A Discovery of Witches: The Magical Vampire Story for Grown Ups
By janetkay on June 23, 2011
As an adult who shamelessly enjoyed reading the entire Harry Potter series and the entire Twilight series, I suspected I would enjoy reading Deborah Harkness's novel, A Discovery of Witches. Perhaps there is a hint of witch in me, with the gift of precognition, because I was right. I found the book to be a hybrid of the wizarding world of Hogwarts and the dark and dangerous romance of Forks, only it was written for grown ups.
The story opens with Diana Bishop, a witch who has chosen not to utilize her powers, researching old alchemy manuscripts in a university library. There she meets Matthew Clairmont, a fellow professor who happens to be a vampire. "And so the lion fell in love with the lamb."
Oh...sorry, confusing my books there. It happened to me a lot actually as I read this book. From the witch who doesn't know how to use her powers to the vampire family who doesn't fully accept their brother's new girlfriend, I found many themes that reminded me of those other books. It wasn't a negative thing though. I loved those books, and I felt like having read them before reading this one gave me the background knowledge to be instantly familiar with these new characters, like I already knew who they were.
Throughout the story witches, vampires, and daemons struggle to get along in the world of humans, and in each other's worlds. This fight is summarized by Matthew in my favorite quote from the book: "'Normal' is a bedtime story -- a fable -- that humans tell themselves to feel better when faced with overwhelming evidence that most of what's happening around them is not 'normal' at all."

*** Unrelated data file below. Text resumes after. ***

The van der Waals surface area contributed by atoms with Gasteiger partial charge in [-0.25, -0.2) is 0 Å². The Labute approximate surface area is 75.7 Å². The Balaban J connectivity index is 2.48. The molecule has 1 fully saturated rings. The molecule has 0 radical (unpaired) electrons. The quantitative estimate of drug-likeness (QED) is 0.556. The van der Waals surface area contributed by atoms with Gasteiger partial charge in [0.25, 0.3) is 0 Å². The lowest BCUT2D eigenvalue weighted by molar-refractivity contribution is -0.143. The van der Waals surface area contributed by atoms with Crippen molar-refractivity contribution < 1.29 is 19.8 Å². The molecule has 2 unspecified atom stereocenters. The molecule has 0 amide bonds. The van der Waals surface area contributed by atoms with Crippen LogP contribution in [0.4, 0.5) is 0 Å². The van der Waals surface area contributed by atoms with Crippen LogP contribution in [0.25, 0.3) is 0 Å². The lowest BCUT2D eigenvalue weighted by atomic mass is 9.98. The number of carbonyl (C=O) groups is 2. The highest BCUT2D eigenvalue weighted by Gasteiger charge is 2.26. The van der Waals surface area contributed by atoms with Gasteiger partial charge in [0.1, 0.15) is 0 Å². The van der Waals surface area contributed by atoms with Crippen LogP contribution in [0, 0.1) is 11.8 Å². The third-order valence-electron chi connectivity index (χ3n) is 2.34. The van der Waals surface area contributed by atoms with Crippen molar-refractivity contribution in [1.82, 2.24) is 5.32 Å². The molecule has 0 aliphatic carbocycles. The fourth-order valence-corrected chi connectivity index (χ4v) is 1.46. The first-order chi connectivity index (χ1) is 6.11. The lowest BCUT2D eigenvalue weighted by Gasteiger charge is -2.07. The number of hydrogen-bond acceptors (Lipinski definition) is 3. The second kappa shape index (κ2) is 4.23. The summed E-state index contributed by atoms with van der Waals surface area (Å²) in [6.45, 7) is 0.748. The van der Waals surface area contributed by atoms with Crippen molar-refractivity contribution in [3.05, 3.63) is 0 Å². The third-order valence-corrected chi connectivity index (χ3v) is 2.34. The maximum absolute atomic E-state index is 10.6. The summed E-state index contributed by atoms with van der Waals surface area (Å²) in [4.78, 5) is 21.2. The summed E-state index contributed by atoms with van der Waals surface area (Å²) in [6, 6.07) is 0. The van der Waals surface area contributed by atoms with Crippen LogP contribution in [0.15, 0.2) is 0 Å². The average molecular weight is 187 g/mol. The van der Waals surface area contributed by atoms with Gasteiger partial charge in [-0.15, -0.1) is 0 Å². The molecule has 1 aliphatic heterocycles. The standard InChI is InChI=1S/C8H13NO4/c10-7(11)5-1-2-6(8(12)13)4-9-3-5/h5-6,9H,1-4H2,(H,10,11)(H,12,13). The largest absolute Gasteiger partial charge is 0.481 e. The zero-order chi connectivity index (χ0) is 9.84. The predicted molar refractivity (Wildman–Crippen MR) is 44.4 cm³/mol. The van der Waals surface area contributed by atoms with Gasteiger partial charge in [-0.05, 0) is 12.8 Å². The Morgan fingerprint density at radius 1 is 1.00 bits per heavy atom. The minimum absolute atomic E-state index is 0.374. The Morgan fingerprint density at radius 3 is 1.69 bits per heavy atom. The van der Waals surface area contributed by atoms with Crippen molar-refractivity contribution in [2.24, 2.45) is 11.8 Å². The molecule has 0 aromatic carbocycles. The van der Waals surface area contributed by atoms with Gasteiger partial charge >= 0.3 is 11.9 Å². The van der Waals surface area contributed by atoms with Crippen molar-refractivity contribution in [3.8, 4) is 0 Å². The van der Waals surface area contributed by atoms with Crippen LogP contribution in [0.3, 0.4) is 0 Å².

When Diana innocently requests a manuscript that turns out to be a bewitched volume holding secrets that all creatures want to get their hands on, things get dangerous. Lucky for her, she has a sexy vampire to protect her. Though the book is suspenseful, I was glad there was very little graphic violence, considering it's a book about vampires and witches I mean.
If, like me, you are proud to have read Twilight in a day, and Prisoner of Azkaban in one night, and if you're a little sad to have finished both series, I highly recommend A Discovery of Witches.
Vague spoilerish alert: I was somewhat unhappy with how the book ended. I felt like too many things were left unresolved. However, it left the possibility wide open for a sequel. And I enjoyed the book so much, I truly hope there is a sequel. Or three. Or six.
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